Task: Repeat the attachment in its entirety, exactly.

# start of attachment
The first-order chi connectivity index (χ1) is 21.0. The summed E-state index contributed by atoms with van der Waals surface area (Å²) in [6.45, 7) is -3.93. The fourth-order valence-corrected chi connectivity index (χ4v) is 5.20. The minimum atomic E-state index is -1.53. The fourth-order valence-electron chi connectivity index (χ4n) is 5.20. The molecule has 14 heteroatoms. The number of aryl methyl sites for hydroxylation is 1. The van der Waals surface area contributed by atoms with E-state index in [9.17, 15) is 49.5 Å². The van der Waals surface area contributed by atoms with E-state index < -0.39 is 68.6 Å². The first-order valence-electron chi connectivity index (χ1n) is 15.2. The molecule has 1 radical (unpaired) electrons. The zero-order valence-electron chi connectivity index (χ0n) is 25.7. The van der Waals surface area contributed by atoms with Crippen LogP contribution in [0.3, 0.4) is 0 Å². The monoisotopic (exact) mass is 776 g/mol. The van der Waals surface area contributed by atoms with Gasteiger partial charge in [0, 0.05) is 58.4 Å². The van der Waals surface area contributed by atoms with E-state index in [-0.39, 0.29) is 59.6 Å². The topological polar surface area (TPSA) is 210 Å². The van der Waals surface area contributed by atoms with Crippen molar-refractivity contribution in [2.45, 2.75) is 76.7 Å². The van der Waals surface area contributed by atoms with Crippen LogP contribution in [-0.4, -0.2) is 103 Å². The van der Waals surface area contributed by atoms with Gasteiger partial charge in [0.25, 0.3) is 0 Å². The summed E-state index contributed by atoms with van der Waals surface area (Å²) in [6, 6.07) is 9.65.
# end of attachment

The first-order chi connectivity index (χ1) is 21.0. The summed E-state index contributed by atoms with van der Waals surface area (Å²) in [6.45, 7) is -3.93. The fourth-order valence-corrected chi connectivity index (χ4v) is 5.20. The minimum atomic E-state index is -1.53. The fourth-order valence-electron chi connectivity index (χ4n) is 5.20. The molecule has 14 heteroatoms. The number of aryl methyl sites for hydroxylation is 1. The van der Waals surface area contributed by atoms with E-state index in [9.17, 15) is 49.5 Å². The van der Waals surface area contributed by atoms with E-state index < -0.39 is 68.6 Å². The first-order valence-electron chi connectivity index (χ1n) is 15.2. The molecule has 1 radical (unpaired) electrons. The zero-order valence-electron chi connectivity index (χ0n) is 25.7. The van der Waals surface area contributed by atoms with Crippen LogP contribution in [0.3, 0.4) is 0 Å². The monoisotopic (exact) mass is 776 g/mol. The van der Waals surface area contributed by atoms with Gasteiger partial charge in [0, 0.05) is 58.4 Å². The van der Waals surface area contributed by atoms with E-state index in [-0.39, 0.29) is 59.6 Å². The topological polar surface area (TPSA) is 210 Å². The van der Waals surface area contributed by atoms with Crippen molar-refractivity contribution in [2.45, 2.75) is 76.7 Å². The van der Waals surface area contributed by atoms with Crippen LogP contribution in [-0.4, -0.2) is 103 Å². The van der Waals surface area contributed by atoms with Gasteiger partial charge in [0.25, 0.3) is 0 Å². The summed E-state index contributed by atoms with van der Waals surface area (Å²) in [6, 6.07) is 9.65.